Doomsday — December 21, 2012 — came and went without much going on in the way of cataclysm, apocalyptic events, planetary destruction from space, or even a second coming of a deity. It simply passed. But while some were trying to hook up for end of the world sex or find parties to attend, and others were “bugging out” or “bugging in” (the so-called “doomsday preppers”) to last out whatever end-time scenario would befall the human race, 33 schools in Michigan were closed. Terroristic threats and fears of the Maya calendar prophecies actually occurring caused schools to be closed or saw students arrested, suspended, and/or questioned by police in at least a dozen states across the US.
In early December, NASA scientist David Morrison made international headlines when he emphasized the importance of minimizing the ever-increasing amount of talk about doomsdays and apocalypses. He didn’t advocate cutting back on all the Maya calendar prophecy hokum simply because there was no archaeological or factual evidence pointing to Dec. 21, 2012 as the date for the end of the world. He was appealing to all the doomsayers, the true believers, those just having fun with the idea, and those trying to make an extra buck off the idea, hoping to stave off suicidal tendencies and who knows what kind of psychological damage that could potentially be engendered in children and young adults by the general discourse about doomsday.
Taking his cue, USA.gov, the government website dedicated to young people, posted a blog assuring everyone that the world would not end on Dec. 21, 2012.
Morrison said he was getting hundreds of letters per week regarding questions about the Maya apocalypse and other doomsday scenarios, but the emails and letters coming in from 11- or 12-year-olds contemplating suicide (about two each week, he said) were the most disturbing.
But if there were those who felt that Morrison and those that seconded his worries were simply being alarmist, it must be pointed out that young people process information differently and what seems like a myth, fantasy, or long-shot odds on a plausible end of the world scenario can be of immediate importance in the lives of the impressionable.
And so we see either the work of the overly mischievous and a way to possibly get out of going to school for a day or two or the end result of the stress of hearing an unending barrage of information about the coming apocalypse as a reason to go out, guns a-blazon’, in a revenge scenario, settling some grudges.
“Given the recent events in Connecticut, there have been numerous rumors circulating in our district, and in neighboring districts, about potential threats of violence against students,” Matt Wandrie, superintendent for Lapeer Community Schools, wrote on his website, according to NBC News. “Additionally, rumors connected to the Mayan calendar predicted end of the world on Friday have also surfaced.”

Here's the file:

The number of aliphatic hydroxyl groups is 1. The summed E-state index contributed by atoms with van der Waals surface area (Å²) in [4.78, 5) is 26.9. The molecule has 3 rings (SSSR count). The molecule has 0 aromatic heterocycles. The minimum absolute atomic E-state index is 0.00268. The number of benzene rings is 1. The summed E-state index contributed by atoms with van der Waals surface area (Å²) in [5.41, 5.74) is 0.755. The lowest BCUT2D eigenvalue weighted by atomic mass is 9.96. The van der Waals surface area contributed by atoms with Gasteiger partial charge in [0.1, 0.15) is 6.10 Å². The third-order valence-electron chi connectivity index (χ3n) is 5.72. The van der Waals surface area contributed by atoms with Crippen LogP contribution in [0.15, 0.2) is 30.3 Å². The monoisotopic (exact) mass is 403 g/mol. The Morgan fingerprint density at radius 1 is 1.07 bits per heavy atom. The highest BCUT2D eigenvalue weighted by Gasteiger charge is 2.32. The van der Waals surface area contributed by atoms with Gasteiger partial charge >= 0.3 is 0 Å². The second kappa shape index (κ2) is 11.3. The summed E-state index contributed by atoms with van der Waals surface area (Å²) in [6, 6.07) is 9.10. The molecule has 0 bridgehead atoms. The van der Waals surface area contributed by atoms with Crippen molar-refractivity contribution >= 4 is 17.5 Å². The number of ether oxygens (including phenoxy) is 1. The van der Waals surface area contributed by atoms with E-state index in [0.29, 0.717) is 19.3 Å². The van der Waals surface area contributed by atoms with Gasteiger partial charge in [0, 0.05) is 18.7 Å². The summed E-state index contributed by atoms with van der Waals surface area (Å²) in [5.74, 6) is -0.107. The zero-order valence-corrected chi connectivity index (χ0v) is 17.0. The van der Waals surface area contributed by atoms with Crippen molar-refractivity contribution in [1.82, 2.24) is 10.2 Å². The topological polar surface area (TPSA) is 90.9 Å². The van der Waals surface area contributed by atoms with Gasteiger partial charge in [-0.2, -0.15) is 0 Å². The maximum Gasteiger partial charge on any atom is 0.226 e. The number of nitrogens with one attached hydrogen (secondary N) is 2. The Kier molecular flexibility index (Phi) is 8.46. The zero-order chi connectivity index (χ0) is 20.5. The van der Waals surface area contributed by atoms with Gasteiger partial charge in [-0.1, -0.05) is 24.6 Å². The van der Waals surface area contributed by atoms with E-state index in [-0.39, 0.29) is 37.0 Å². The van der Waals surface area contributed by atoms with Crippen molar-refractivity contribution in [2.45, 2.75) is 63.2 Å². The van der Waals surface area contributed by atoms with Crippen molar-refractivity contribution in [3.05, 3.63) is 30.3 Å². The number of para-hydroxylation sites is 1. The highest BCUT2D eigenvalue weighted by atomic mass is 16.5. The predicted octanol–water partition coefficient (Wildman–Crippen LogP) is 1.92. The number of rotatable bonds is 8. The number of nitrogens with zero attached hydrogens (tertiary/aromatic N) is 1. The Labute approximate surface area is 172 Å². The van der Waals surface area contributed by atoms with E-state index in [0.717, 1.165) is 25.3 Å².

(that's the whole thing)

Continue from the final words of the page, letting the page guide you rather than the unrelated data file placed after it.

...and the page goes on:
Wandrie decided to err on the side of caution and closed down all Lapeer County schools, 33 schools comprising five districts.
But the Michigan reaction to the Mayan calendar prophecies and the violence was the most extensive.
States including Idaho, Pennsylvania, Maine, Illinois, California, Utah, Texas, Oregon, Washington, and Oklahoma.
The San Antonio Express-News reported earlier in the week that several rumors and threats led to two arrests at an area school. Both young people were expelled from their school. Several other threats of violence were investigated but were deemed without merit.
A few schools were closed in Connecticut, according to the Pottstown (Pa.) Mercury, which also reported that in Pennsylvania, a teen was arrested for threatening to come to school on Dec. 21, 2012 and commit a shooting. A subsequent check of the young boy’s home yielded two handguns.
Lake County School District in Florida had to fight rumors that they were closing, the superintendent issuing a statement, according to the Orlando Sentinel, that classes would be held as scheduled on Dec. 21. (And they were.)
In Louisiana, where the state did not report any closed schools, a student was arrested a few days ahead of doomsday, according to WVLA in Baton Rouge, after making threats of coming to school, shooting it up, and killing a teacher. He allegedly said that the teacher didn’t like him and it was the end of the world. The student would later tell police he was joking, Police didn’t get the punchline and arrested him for terrorizing.
Teenagers and smaller children process information differently than do adults. But when the adults and many of those around them only offer portents of doom, where mock (read: people looking for an excuse to have casual sex) or realistic (think: doomsday preppers and apocalyptic preachers) warnings can lead to a general sense of fatalism and hopelessness, some cope by gaining as much control in the uncertainty as they can through the most effective means they’ve been taught — violence or the threat of violence. Of course, there are also the impressionable that are susceptible to finding escape by ending their own lives.
It is as yet unknown if any young people committed suicide due to not being able to bear the idea of the world’s demise.
Still, NASA’s Dr. David Morrison warned that there were dangers in filling children’s heads with images of doom…